Auburn-Gresham

Ethan Tate

In Auburn-Gresham, the streets are filled with renaissance. The word pops up all over the neighborhood. On 79th Street, a park earned the name from Mayor Daley’s dedication on its opening day, when he described Auburn-Gresham as entering a “new era, a renaissance.” This spirit simmers beneath the community. On sidewalks, there are sections of pavement etched with short statements such as “strength and humility” and “intelligence and interdependence.” Today 79th is Auburn-Gresham’s busiest commercial strip and Chicago’s busiest bus route. On a warm summer day, residents sit contently on their porches, mothers watch their young children play.

Yet a renaissance presupposes a decline. In the late nineteenth century, Irish American railroad workers flocked to the area as the first railroad lines came through, setting off a long population boom. The population almost tripled in the 1920’s, driving the construction of the distinctive bungalows for which the neighborhood is still known today. With the second great migration, racial tensions began to flare across the South Side–Auburn Gresham was not at the forefront, but it was not immune to the overt and institutional racism of the time. Businesses began to leave the community, and crime rates began to rise.

In the 90’s, members of the community decided to take action, including newcomers Father Michael Pfleger of St. Sabina’s and then-Alderman Terry Peterson. Then, the word renaissance started coming up a lot.

Best Peachy Treat
BJ’s Market and Bakery
Soft, flakey, crumbly, and sweet–the peach cobbler at BJ’s Market and Bakery is a consistent customer favorite for its perfect strike between fruit and cinnamon sugar crumb. With peaches in season, the warm gooey mass is sweet and tangy. Served cafeteria-style in a glass bowl, its mushy texture allows it to be easily consumed with a knife and fork. In addition to peach cobbler, BJ’s also offers typical southern fare such as ribs, fried chicken, and catfish along with daily breakfast specials. Though peach cobbler is a staple in Southern cuisine and the South Side features a surfeit of Southern food, BJ’s peach cobbler is definitely a cut above the rest. BJ’s Market & Bakery, 1156 W 79th St. Monday-Thursday, 7am-9pm; Friday-Saturday, 7am-10pm; Sunday 7am-8pm. (773)723-7000. bjsmarket.com (Sarah Miller)

Best Farm to Table Three-in-One Eatery
Salaam Restaurant and Bakery
In 1995, Nation of Islam head Louis Farrakhan opened the Salaam Bakery. In its heyday, the looming crescent and rotating star could be seen for blocks and the lines were always long. Yet the bakery closed its doors for unknown reasons five years after it opened in 1995. After a long hiatus, the bakery reopened in the summer of 2012 after a reported $5 million dollar restoration. Today, Salaam Restaurant and Bakery features three venues in one space–the bakery, the Crescent Cafe, and upstairs, a more upscale restaurant. The Crescent Cafe and bakery both feature highlights like the tasty and healthy white fish sandwich and the sweet bean pie, which is similar to sweet potato pie, but with more protein. Salaam Restaurant and Bakery, 700 W. 79th St. Bakery open daily, 7am-6pm. Restaurant Monday-Friday, 11am-9pm; Saturday-Sunday, 11am-6pm. (773)324-6005 (Sarah Miller)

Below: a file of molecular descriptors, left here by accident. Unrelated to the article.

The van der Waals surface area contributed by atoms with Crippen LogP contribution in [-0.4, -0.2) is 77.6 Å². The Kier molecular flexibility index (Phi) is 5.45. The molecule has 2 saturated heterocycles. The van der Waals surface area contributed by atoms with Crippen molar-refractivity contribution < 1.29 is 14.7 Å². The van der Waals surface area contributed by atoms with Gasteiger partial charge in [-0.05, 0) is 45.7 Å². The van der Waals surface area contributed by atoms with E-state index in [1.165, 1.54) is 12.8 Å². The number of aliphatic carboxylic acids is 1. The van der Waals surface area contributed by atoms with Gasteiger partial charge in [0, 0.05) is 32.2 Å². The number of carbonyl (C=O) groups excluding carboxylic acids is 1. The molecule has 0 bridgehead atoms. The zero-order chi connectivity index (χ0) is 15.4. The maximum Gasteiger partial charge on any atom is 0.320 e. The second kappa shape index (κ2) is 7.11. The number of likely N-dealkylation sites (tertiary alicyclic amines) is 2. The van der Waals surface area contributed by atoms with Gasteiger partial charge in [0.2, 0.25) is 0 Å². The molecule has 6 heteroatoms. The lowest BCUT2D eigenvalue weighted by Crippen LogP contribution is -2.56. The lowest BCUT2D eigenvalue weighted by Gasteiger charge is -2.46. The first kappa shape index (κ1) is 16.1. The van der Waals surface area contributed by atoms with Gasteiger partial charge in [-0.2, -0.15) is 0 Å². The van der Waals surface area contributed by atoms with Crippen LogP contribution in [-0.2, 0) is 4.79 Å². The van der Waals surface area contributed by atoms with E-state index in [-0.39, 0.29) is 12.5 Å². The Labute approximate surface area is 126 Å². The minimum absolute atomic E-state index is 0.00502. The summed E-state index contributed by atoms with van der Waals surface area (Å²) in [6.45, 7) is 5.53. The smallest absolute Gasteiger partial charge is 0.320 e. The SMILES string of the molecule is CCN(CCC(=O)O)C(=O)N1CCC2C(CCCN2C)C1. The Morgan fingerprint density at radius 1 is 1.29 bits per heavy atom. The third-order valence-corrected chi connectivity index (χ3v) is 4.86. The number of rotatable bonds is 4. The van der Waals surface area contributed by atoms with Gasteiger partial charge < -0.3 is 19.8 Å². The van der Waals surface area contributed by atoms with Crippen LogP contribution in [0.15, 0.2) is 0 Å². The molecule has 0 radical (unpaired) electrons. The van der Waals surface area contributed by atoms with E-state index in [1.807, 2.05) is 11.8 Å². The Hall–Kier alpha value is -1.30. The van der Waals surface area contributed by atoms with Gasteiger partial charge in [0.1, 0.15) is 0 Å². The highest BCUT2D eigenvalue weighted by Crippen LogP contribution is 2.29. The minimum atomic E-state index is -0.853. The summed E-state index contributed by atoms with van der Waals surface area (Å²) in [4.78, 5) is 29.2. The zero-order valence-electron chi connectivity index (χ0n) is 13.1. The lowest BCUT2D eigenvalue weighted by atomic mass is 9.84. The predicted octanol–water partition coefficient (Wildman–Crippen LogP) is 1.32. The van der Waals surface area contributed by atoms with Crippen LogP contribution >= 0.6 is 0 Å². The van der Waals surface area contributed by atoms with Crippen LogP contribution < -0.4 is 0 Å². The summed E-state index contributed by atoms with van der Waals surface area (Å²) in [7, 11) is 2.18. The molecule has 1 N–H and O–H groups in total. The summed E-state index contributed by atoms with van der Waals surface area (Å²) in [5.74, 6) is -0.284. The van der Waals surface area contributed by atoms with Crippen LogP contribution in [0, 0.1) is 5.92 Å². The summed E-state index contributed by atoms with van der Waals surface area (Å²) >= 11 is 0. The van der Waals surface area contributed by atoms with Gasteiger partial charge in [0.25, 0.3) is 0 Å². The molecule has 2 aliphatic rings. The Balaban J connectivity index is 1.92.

Best Piece of Solitude
Renaissance Park
As cars whiz by on 79th street, the main commercial strip of Auburn-Gresham, the onlookers in Renaissance Park seem unfazed by the noise, choosing to hear the sound of birds chirping and to enjoy the colorful flowers in the park instead. The half-block park was originally built in 2000 to symbolize revitalization in the community. A modern granite fountain sculpture honors a number of African American heroes, including Harold Washington, Martin Luther King Jr., and Toni Morrison. The fountain consists of a pyramid of granite spheres meant to represent prominent African American heroes, each of which has made significant contributions to the African American community in their field of work. The water trickles from the stones towards a granite pedestal, representing the flow of love and positive energy in the community. In the middle of the park, there’s a more personal memorial. A display of roses and a plaque sits in the middle of the garden–a haunting tribute to numerous children within the community who have been murdered in recent years. Renaissance Park unites heroes and victims, living and dead. 1300 W 79th St. chicagoparkdistrict.com/parks/Renaissance-Park (Sarah Miller)

Best Community Anchor
Father Pfleger
In April 2011, Father Pfleger of St. Sabina’s was suspended from his ministry by the Archdiocese of Chicago. Pfleger refused to abandon his flock, claiming he would leave the Catholic Church if forced to leave the parish where he has been since 1981. In his 20-year plus tenure, Father Pfleger has established an Employment Resource Center, a Social Service Center, and an Elders Home. In addition to providing drug rehabilitation, counseling, employment resources, housing for the elderly, and violence awareness, St. Sabina’s also supports Catholic Charities and hosts a number of community events in collaboration with a number of community organizations. For instance, this past July, St. Sabina allowed the South Shore and Englewood Mental Illness and Substance Abuse Consortium to host a community resource fair in the basement of St. Sabina’s. Whether it’s getting arrested at an anti-gun protest or openly supporting the ordination on women, Pfleger has not been afraid to make a splash. In May 2011, Father Pfleger was reinstated. Saint Sabina Church, 1210 W. 78th Place. (773)483-4300. saintsabina.org (Sarah Miller)